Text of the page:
TIME, in partnership with Equality Can’t Wait, released the results of a survey on American views about gender inequality.
The TIME-commissioned survey, which was conducted by SSRS, polled a nationally representative sample between August 19 and August 29, and found that while a majority of Americans believe that gender inequality exists in the U.S., there is stark disagreement about how pervasive the issue is and what should be done about it. Notably, the results show that men don’t consider the problems of gender inequality to be as severe as women do.
∙ About half of all respondents believe that gender equality will be reached within the next 50 years.
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∙ 75% of people who took the survey believe that female workers are paid less than their male counterparts who do similar work, but only 62% of men held this belief, compared with 86% of women.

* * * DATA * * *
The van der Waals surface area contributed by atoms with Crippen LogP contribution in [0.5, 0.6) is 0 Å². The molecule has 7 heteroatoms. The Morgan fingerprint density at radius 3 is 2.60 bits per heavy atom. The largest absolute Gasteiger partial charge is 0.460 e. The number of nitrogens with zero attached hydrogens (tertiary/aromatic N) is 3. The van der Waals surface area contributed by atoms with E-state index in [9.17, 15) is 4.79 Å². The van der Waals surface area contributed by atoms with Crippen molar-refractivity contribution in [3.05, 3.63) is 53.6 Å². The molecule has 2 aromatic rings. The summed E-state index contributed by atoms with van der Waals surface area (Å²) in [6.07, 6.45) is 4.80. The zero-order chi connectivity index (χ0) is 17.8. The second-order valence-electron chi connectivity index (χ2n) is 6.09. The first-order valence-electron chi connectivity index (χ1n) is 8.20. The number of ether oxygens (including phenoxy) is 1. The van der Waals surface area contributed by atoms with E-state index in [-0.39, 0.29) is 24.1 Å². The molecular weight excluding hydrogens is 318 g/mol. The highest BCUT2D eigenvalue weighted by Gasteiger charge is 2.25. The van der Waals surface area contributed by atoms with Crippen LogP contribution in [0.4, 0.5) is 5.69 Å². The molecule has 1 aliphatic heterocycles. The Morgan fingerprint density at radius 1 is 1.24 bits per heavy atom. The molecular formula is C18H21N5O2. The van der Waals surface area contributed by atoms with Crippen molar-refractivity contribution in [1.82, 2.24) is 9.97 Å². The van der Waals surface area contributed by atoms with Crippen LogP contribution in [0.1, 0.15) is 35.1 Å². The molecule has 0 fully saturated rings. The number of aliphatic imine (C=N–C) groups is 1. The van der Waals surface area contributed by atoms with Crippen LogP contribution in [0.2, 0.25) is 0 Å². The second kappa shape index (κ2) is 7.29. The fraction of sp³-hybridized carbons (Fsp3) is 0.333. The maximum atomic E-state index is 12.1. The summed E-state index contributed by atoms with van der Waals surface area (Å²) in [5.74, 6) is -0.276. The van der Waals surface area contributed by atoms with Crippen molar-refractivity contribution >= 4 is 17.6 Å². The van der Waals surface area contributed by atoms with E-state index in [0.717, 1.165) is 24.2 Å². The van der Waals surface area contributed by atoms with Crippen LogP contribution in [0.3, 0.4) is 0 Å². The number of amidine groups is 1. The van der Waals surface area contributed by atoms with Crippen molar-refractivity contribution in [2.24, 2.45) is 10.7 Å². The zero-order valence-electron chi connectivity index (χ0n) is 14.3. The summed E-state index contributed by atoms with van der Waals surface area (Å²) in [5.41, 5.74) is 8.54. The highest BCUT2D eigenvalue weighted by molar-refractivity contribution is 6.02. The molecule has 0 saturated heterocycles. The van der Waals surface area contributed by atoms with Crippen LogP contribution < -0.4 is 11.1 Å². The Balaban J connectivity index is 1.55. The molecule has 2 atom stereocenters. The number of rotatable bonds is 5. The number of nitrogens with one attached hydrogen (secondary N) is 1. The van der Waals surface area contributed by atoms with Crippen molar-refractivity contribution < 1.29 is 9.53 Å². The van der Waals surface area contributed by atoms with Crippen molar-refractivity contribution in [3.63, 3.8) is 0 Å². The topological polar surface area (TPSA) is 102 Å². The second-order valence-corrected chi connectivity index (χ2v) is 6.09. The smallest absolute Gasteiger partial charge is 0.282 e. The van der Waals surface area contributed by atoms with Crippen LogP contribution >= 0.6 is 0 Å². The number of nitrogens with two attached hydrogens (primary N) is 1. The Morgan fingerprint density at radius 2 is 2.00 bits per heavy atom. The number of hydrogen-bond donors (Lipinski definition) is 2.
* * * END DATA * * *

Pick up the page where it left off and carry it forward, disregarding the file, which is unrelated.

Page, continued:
∙ Overall, 82% of respondents think that women spend more time than men performing unpaid tasks, such as managing a household and caring for children. But based on the poll, men generally underestimate the extent of that inequality.
∙ While a majority of men see some level of inequality between the genders, a full quarter of surveyed men say that the country doesn’t need to take any steps to fight gender inequality.
∙ Younger people are more prepared to address gender equality, with 73% of people ages 18-29 believing they can positively contribute to achieving gender equality, compared to an average of 53%.